Martha Boneta


We can all make a mistake but when we intentionally seek to mislead, it is called a lie.  Habitual liars have no credibility and without credibility they really have nothing.  Who is going to believe them?  But when it comes to sales, intentionally misleading the public should, and at one point did, have consequences.  At least when it comes to property,  which is always an emotional decision.  A false statement about the property can sway a decision one way or the other.  It is imperative that consumers are given all the TRUE facts and allowed to make an educated decision as to whether to proceed with the purchase or not.

And what happens when the ads are misleading?  

Martha Boneta joins us On The Commons.  Martha, many of you know, realized her childhood dream of becoming a farmer when she and her family bought Liberty Farms in Paris, Virginia.  At the time of the sale the farm was dilapidated and in desperate need of a lot of tender loving care.  A patriot and someone who loves the land and Virginia and tirelessly posts photos of her beloved Commonwealth on her Facebook page, the physical condition of the farm was less important than the purported historic significance of the farm.  The emotional hook for Martha was the allegation that Stonewall Jackson bivouacked on the land that was now part of the farm.  For someone who loves her country as much as she does, no other farm anywhere was as precious as Liberty Farm.  So she bought it, cleaned it up, fixed it up and turned it into a little corner of heaven on earth.  At least when it comes to the condition  of the farm.  But heaven was still a long, long way away.  Join us as we catch up with Martha and life on Liberty Farm.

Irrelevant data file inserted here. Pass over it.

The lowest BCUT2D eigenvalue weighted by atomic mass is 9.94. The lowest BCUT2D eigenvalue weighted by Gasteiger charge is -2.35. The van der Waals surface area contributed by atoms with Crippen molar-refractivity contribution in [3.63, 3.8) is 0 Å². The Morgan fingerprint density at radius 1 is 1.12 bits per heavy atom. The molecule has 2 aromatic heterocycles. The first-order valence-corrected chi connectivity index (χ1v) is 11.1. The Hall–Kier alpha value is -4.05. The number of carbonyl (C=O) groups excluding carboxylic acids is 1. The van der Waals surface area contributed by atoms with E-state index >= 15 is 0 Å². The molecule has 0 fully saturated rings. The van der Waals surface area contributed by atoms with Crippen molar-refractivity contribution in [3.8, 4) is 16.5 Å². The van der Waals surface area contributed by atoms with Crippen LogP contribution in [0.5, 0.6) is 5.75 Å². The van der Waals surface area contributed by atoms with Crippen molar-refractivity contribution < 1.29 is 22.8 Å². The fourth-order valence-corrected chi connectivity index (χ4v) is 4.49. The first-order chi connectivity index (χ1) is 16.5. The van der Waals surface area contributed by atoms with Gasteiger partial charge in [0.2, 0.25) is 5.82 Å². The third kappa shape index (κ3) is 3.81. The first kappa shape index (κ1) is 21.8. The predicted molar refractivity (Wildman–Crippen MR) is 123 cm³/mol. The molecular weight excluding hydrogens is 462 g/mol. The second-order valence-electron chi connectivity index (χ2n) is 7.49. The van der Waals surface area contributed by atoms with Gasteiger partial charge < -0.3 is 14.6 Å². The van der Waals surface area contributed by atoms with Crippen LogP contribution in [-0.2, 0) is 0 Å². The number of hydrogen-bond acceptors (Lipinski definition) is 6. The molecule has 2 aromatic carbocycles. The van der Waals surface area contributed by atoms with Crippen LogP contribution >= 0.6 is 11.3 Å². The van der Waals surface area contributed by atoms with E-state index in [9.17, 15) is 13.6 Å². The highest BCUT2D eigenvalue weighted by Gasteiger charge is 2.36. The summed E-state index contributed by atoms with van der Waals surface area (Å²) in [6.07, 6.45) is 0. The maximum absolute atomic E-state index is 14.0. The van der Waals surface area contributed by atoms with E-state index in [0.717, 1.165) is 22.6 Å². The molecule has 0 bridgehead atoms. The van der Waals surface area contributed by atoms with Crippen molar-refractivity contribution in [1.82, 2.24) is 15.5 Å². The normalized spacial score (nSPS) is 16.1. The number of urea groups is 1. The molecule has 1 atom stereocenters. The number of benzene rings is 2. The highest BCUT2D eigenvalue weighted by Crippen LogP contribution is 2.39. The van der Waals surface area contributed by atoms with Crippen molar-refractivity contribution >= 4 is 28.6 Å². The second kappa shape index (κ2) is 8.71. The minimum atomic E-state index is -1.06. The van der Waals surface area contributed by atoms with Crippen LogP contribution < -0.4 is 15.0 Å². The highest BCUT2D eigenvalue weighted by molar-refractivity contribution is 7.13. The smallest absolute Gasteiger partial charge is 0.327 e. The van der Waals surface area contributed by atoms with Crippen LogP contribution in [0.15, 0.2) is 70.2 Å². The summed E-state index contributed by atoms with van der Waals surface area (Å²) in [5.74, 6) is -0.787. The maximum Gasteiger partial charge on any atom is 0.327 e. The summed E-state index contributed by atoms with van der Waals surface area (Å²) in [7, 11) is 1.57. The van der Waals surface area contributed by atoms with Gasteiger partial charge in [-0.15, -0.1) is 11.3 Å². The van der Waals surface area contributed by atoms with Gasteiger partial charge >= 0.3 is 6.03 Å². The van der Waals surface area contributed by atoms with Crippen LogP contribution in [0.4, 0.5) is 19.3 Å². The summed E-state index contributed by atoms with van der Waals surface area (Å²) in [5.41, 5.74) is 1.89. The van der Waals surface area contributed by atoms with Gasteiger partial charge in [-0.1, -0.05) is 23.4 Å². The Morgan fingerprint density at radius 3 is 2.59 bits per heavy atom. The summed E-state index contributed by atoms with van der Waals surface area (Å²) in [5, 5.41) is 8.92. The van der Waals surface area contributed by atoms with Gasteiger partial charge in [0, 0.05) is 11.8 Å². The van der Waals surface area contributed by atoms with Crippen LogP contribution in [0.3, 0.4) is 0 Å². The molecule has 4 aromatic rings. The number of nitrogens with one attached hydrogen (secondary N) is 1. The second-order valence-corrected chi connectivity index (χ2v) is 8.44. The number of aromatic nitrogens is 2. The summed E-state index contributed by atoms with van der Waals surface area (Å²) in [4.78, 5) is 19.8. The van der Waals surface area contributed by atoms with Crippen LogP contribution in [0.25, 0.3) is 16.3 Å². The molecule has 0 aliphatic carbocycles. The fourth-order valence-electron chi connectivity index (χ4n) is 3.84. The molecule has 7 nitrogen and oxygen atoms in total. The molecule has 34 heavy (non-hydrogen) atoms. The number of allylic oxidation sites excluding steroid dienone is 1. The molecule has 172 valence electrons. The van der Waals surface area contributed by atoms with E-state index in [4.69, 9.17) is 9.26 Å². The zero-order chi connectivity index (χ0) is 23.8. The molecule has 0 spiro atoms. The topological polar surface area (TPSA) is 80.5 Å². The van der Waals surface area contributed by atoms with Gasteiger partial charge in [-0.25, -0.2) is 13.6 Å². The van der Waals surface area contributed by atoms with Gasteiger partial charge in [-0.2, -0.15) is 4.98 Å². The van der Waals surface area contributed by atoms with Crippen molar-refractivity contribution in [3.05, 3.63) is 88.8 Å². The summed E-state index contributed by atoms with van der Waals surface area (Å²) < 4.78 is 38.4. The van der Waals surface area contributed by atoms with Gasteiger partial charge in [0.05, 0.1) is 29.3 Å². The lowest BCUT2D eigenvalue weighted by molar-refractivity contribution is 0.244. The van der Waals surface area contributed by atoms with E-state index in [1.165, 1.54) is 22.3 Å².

Frank Short